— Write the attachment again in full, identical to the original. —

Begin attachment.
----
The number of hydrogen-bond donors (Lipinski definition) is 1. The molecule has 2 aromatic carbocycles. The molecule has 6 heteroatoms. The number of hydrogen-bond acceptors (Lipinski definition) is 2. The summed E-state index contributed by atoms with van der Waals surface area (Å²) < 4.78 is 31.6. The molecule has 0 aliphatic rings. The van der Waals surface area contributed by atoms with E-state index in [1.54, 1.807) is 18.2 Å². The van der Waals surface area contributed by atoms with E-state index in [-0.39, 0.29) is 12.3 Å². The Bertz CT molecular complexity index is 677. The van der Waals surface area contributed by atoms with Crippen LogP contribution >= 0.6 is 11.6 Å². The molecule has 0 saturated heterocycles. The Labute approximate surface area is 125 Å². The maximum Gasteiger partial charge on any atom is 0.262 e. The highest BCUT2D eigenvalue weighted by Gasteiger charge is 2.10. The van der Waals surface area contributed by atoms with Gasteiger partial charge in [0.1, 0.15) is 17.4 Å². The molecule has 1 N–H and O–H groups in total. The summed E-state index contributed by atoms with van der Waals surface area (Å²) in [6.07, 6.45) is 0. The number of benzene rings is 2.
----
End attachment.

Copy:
The number of hydrogen-bond donors (Lipinski definition) is 1. The molecule has 2 aromatic carbocycles. The molecule has 6 heteroatoms. The number of hydrogen-bond acceptors (Lipinski definition) is 2. The summed E-state index contributed by atoms with van der Waals surface area (Å²) < 4.78 is 31.6. The molecule has 0 aliphatic rings. The van der Waals surface area contributed by atoms with E-state index in [1.54, 1.807) is 18.2 Å². The van der Waals surface area contributed by atoms with E-state index in [-0.39, 0.29) is 12.3 Å². The Bertz CT molecular complexity index is 677. The van der Waals surface area contributed by atoms with Crippen LogP contribution >= 0.6 is 11.6 Å². The molecule has 0 saturated heterocycles. The Labute approximate surface area is 125 Å². The maximum Gasteiger partial charge on any atom is 0.262 e. The highest BCUT2D eigenvalue weighted by Gasteiger charge is 2.10. The van der Waals surface area contributed by atoms with Gasteiger partial charge in [0.1, 0.15) is 17.4 Å². The molecule has 1 N–H and O–H groups in total. The summed E-state index contributed by atoms with van der Waals surface area (Å²) in [6.07, 6.45) is 0. The number of benzene rings is 2.